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About the Author

Adriankoto Ratozamana
Cyber activist, eco-entrepreneur, citizen journalist (Antananarivo, MADAGASCAR)

Harinjaka Andriankoto RATOZAMANANA is a blogger, Observer, TH!NKer and Successful entrepreneur based in Antananarivo. In 2007 his work caught the attention of senior management at TED.com (Technology, Entertainment and Design) which offered him a global fellowship recognizing his role as “...an outstanding young developing world leader who has demonstrated outstanding achievement and potential...” (see “Fellows” at www.ted.com). Presently Harinjaka works on different projects that combines social goals, conservation, and for-profit objectives in Madagascar. As a stringer for France 24, he covers breaking news events in sub-Saharan Africa. He is also part of www.vakanala.org team. A Malagasy non profit organisation, with technologists and local development specialists in reaction to the obvious urgent need to preserve biodiversity hotspots in Madagascar and to engage in local development. http://www.vakanala.org/en/donate

Post

In the abundance of water, the fool is thirsty…

Published 22nd October 2010 - 0 comments - 6017 views -

The rising temperatures combined with climate change is likely to create an environment of increasingly dry across the entire globe over the next thirty years.  Water is a cross-cutting issue with poverty, health, exposition to the risks of water-related disasters, environmental degradation, political instability and conflict, and asserts that population growth; increasing consumption and climate change are among the factors that threaten to exacerbate these problems, with grave implications for human security and development.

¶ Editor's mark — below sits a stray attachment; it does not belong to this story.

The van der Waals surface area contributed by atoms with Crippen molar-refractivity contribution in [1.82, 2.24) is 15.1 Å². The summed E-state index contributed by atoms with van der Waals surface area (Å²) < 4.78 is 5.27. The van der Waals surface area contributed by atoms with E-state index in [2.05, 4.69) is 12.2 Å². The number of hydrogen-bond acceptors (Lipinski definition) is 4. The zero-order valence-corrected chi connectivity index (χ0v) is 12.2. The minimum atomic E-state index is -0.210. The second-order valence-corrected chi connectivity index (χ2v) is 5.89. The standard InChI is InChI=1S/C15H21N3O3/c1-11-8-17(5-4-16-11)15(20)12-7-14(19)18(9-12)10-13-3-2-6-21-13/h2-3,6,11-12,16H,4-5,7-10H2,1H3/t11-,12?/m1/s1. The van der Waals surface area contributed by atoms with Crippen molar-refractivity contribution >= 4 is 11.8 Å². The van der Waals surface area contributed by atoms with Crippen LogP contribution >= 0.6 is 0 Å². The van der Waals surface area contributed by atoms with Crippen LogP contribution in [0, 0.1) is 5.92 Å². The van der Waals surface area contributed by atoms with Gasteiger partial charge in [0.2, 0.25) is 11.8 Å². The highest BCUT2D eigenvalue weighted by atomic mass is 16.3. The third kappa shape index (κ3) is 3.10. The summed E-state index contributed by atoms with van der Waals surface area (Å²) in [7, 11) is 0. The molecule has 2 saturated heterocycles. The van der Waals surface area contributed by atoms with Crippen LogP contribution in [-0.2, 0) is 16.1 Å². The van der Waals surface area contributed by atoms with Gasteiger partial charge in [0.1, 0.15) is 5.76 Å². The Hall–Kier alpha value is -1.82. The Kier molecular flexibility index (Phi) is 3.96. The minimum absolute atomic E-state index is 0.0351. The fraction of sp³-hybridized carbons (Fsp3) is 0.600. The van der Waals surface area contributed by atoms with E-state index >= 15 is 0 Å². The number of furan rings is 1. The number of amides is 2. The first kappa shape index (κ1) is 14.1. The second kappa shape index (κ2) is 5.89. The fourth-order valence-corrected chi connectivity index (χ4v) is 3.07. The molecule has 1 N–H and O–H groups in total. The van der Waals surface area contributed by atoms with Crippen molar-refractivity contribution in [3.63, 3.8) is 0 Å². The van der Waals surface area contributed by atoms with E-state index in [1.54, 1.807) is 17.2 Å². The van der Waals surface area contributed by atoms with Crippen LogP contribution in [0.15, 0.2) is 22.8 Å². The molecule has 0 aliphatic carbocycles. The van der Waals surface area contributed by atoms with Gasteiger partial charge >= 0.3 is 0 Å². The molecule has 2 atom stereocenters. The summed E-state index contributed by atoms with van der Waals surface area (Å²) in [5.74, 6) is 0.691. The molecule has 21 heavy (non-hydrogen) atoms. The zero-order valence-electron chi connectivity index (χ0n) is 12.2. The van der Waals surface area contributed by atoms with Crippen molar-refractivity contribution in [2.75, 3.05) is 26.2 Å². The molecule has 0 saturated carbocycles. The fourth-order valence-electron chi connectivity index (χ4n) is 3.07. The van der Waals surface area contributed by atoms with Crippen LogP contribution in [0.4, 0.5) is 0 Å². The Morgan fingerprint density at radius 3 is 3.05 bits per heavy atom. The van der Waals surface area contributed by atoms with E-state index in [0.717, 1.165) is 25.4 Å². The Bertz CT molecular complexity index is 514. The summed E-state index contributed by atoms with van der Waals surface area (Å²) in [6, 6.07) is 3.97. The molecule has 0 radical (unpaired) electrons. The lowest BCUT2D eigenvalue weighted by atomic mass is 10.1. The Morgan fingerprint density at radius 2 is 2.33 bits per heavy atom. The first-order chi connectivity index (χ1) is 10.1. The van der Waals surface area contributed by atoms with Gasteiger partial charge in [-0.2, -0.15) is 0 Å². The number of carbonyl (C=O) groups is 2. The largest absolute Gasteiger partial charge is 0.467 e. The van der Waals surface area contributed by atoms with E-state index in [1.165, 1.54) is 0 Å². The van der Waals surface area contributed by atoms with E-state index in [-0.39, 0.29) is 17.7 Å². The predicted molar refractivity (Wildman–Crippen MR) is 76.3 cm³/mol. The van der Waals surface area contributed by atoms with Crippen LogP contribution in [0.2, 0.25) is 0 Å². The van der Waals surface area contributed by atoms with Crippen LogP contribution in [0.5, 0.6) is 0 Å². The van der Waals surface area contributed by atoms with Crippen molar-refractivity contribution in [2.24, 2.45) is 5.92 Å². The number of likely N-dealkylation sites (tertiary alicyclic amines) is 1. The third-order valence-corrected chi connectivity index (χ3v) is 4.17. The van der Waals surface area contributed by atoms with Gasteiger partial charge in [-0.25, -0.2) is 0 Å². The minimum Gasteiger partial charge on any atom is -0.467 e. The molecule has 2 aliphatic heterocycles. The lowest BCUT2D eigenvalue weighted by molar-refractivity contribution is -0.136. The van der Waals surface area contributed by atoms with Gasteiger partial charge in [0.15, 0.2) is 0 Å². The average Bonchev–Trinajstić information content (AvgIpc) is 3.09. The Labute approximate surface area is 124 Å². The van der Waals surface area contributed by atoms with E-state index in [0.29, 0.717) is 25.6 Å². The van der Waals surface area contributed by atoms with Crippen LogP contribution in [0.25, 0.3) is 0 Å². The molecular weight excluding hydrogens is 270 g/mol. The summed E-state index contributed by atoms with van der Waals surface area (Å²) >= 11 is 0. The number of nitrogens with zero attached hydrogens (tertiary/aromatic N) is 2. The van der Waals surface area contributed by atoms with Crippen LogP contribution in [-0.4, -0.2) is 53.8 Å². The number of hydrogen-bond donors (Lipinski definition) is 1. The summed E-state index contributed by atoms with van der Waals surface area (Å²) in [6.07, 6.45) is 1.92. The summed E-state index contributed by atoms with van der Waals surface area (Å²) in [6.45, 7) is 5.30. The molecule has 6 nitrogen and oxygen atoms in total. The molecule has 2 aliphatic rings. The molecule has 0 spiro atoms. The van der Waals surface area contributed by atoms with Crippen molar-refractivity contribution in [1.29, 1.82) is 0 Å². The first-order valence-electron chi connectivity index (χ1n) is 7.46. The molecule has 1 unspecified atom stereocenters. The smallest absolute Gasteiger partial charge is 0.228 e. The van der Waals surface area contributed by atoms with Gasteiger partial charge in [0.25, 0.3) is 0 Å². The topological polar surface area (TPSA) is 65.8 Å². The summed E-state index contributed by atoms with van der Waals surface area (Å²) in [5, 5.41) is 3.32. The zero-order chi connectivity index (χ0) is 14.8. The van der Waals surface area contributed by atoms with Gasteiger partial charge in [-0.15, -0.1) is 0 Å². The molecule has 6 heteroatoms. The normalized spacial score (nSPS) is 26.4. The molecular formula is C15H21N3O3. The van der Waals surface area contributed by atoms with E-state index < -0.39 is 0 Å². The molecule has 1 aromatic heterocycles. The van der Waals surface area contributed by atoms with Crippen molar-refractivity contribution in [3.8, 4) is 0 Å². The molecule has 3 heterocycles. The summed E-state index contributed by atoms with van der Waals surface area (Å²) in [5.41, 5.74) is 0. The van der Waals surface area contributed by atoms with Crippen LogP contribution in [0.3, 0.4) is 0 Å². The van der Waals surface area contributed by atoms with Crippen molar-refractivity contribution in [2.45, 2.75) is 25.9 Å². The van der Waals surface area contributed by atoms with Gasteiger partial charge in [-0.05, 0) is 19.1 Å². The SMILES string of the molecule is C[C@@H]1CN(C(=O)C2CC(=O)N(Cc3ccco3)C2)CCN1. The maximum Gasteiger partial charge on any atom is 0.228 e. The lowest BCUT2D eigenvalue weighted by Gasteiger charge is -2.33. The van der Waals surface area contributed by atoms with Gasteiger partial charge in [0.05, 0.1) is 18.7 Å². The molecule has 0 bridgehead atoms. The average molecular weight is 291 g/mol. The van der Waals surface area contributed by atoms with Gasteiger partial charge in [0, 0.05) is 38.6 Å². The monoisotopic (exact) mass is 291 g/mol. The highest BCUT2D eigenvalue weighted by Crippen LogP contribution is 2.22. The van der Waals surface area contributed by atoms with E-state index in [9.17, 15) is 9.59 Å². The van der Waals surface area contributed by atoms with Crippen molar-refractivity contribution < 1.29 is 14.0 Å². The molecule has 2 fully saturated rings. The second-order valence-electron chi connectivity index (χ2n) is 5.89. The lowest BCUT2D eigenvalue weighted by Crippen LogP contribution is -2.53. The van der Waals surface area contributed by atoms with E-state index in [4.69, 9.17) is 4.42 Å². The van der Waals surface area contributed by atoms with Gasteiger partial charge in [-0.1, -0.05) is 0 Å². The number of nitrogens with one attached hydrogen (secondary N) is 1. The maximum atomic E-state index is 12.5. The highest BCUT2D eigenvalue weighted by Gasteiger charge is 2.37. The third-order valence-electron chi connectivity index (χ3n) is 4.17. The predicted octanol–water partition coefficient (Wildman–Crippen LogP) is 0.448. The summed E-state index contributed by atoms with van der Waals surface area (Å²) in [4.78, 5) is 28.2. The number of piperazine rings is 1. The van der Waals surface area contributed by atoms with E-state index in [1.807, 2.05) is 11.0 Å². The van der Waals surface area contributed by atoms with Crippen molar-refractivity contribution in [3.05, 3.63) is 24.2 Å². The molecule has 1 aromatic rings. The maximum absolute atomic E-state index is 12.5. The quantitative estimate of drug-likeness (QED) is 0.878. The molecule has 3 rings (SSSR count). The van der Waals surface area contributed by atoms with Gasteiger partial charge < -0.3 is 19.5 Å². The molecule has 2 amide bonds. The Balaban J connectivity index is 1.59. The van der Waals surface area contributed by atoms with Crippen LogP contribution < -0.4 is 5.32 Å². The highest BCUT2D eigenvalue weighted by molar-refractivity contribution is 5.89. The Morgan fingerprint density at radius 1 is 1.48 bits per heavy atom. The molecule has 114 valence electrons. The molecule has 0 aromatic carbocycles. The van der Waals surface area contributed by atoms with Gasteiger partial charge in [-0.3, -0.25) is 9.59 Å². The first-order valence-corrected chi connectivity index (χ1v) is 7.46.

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Photo: River rinning dry due to climate change


In Madagascar , 41 percent of the Malagasy population has access to drinking water in 2010, compared with 47 percent in 2008, according to the United Nations System in Antananarivo. The report was released to mark the UN week of water in the Indian Ocean island country.

Only 14 percent of the rural population has access to safe drinking water and this figure drops to zero in many isolated villages. Although many rural areas in Madagascar contain sources of water stored in naturally occurring, shallow, sandy aquifers, local communities lacked the means to tap into this groundwater.

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Photo: Young man collecting water : Madagascar

In 2008, when the Millennium Development Goals (MDGs) was launched, Madagascar committed to provide drinking water to 9 millions people and sanitation to 14 millions by 2015. The country also promised to set up 4,800 water points between 2008 and 2015 for 1.5 million users. Unfortunately, we know officially today that the country would not reach this goal because of the political crisis in the country since December 2008. The UN system doubts that the MDGs will be difficult to achieve by Madagascar despite efforts.

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Photo: Fetching Water in the town of Ambalavao

Investments for basic human water is needed more than ever in Madagascar : drinking water supply, sanitation and health, food security, mitigation of floods and droughts etc are issues addressed in the UN Millennium Development Goals... and should be at the centre of the meeting at United Nations Climate Change Conference in Cancun Mexico .


Flickr Photo Courtesy of Andriankoto Harinjaka Ratozamanana, September 2010, Town of Ambalavao, southern of MADAGASCAR.

Cross-posted at TH!NK4 - Climate Change


Category: Environment | Tags: climate change, water, mdgs, health,


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